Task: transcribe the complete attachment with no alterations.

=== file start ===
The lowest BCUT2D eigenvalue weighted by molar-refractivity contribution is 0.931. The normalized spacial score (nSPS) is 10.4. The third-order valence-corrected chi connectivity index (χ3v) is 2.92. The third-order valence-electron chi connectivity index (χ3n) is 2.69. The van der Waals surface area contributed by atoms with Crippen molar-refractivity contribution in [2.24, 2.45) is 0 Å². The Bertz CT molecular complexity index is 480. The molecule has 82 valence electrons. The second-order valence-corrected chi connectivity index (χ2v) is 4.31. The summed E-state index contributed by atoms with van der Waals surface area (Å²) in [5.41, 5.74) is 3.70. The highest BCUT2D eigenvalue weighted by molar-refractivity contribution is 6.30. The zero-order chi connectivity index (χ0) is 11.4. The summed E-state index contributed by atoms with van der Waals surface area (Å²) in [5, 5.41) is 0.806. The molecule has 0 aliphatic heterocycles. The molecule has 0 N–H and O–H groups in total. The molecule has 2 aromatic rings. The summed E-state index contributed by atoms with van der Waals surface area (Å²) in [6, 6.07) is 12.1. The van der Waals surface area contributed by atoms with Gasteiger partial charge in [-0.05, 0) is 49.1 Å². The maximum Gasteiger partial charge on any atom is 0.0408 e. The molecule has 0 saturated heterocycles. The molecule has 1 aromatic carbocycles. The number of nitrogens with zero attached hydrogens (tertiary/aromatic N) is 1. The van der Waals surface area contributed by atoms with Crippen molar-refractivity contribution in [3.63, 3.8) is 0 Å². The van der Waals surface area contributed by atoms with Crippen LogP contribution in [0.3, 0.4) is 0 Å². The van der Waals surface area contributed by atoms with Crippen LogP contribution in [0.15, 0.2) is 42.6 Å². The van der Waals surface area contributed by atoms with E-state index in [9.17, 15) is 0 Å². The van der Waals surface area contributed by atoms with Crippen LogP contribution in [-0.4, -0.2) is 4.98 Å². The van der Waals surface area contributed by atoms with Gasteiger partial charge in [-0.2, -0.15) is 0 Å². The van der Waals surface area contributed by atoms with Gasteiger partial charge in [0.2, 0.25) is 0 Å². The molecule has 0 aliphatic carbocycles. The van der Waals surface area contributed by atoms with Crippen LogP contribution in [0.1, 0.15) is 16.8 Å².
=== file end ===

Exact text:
The lowest BCUT2D eigenvalue weighted by molar-refractivity contribution is 0.931. The normalized spacial score (nSPS) is 10.4. The third-order valence-corrected chi connectivity index (χ3v) is 2.92. The third-order valence-electron chi connectivity index (χ3n) is 2.69. The van der Waals surface area contributed by atoms with Crippen molar-refractivity contribution in [2.24, 2.45) is 0 Å². The Bertz CT molecular complexity index is 480. The molecule has 82 valence electrons. The second-order valence-corrected chi connectivity index (χ2v) is 4.31. The summed E-state index contributed by atoms with van der Waals surface area (Å²) in [5.41, 5.74) is 3.70. The highest BCUT2D eigenvalue weighted by molar-refractivity contribution is 6.30. The zero-order chi connectivity index (χ0) is 11.4. The summed E-state index contributed by atoms with van der Waals surface area (Å²) in [5, 5.41) is 0.806. The molecule has 0 aliphatic heterocycles. The molecule has 0 N–H and O–H groups in total. The molecule has 2 aromatic rings. The summed E-state index contributed by atoms with van der Waals surface area (Å²) in [6, 6.07) is 12.1. The van der Waals surface area contributed by atoms with Gasteiger partial charge in [-0.05, 0) is 49.1 Å². The maximum Gasteiger partial charge on any atom is 0.0408 e. The molecule has 0 saturated heterocycles. The molecule has 1 aromatic carbocycles. The number of nitrogens with zero attached hydrogens (tertiary/aromatic N) is 1. The van der Waals surface area contributed by atoms with Crippen molar-refractivity contribution in [3.63, 3.8) is 0 Å². The van der Waals surface area contributed by atoms with Crippen LogP contribution in [0.3, 0.4) is 0 Å². The van der Waals surface area contributed by atoms with Crippen LogP contribution in [0.15, 0.2) is 42.6 Å². The van der Waals surface area contributed by atoms with E-state index in [9.17, 15) is 0 Å². The van der Waals surface area contributed by atoms with Crippen LogP contribution in [-0.4, -0.2) is 4.98 Å². The van der Waals surface area contributed by atoms with Gasteiger partial charge in [-0.2, -0.15) is 0 Å². The van der Waals surface area contributed by atoms with Gasteiger partial charge in [0.2, 0.25) is 0 Å². The molecule has 0 aliphatic carbocycles. The van der Waals surface area contributed by atoms with Crippen LogP contribution in [0.1, 0.15) is 16.8 Å².